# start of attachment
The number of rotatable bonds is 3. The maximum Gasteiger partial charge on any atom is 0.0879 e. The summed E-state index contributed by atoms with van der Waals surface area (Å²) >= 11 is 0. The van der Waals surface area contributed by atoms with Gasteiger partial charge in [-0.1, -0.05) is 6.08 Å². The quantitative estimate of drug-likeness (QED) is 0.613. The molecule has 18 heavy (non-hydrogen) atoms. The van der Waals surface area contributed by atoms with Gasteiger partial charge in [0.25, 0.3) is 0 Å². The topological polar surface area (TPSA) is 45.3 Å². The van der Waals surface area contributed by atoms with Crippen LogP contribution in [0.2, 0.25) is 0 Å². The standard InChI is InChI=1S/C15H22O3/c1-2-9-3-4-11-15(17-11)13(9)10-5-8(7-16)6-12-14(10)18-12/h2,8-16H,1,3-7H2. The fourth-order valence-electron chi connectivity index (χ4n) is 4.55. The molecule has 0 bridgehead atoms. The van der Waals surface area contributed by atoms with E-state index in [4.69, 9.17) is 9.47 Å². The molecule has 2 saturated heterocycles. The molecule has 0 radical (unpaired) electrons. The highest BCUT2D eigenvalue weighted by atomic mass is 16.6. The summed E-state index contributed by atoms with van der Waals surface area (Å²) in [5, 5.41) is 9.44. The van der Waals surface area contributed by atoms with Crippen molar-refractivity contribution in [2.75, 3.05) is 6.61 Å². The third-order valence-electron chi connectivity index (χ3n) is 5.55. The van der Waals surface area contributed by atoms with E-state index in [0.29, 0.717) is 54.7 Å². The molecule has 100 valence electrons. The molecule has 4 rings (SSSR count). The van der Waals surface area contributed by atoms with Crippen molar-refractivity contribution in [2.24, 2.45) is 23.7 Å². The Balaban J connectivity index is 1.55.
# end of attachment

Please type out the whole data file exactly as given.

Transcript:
The number of rotatable bonds is 3. The maximum Gasteiger partial charge on any atom is 0.0879 e. The summed E-state index contributed by atoms with van der Waals surface area (Å²) >= 11 is 0. The van der Waals surface area contributed by atoms with Gasteiger partial charge in [-0.1, -0.05) is 6.08 Å². The quantitative estimate of drug-likeness (QED) is 0.613. The molecule has 18 heavy (non-hydrogen) atoms. The van der Waals surface area contributed by atoms with Gasteiger partial charge in [0.25, 0.3) is 0 Å². The topological polar surface area (TPSA) is 45.3 Å². The van der Waals surface area contributed by atoms with Crippen LogP contribution in [0.2, 0.25) is 0 Å². The standard InChI is InChI=1S/C15H22O3/c1-2-9-3-4-11-15(17-11)13(9)10-5-8(7-16)6-12-14(10)18-12/h2,8-16H,1,3-7H2. The fourth-order valence-electron chi connectivity index (χ4n) is 4.55. The molecule has 0 bridgehead atoms. The van der Waals surface area contributed by atoms with E-state index in [4.69, 9.17) is 9.47 Å². The molecule has 2 saturated heterocycles. The molecule has 0 radical (unpaired) electrons. The highest BCUT2D eigenvalue weighted by atomic mass is 16.6. The summed E-state index contributed by atoms with van der Waals surface area (Å²) in [5, 5.41) is 9.44. The van der Waals surface area contributed by atoms with Crippen molar-refractivity contribution in [2.75, 3.05) is 6.61 Å². The third-order valence-electron chi connectivity index (χ3n) is 5.55. The van der Waals surface area contributed by atoms with E-state index in [0.29, 0.717) is 54.7 Å². The molecule has 100 valence electrons. The molecule has 4 rings (SSSR count). The van der Waals surface area contributed by atoms with Crippen molar-refractivity contribution in [2.24, 2.45) is 23.7 Å². The Balaban J connectivity index is 1.55.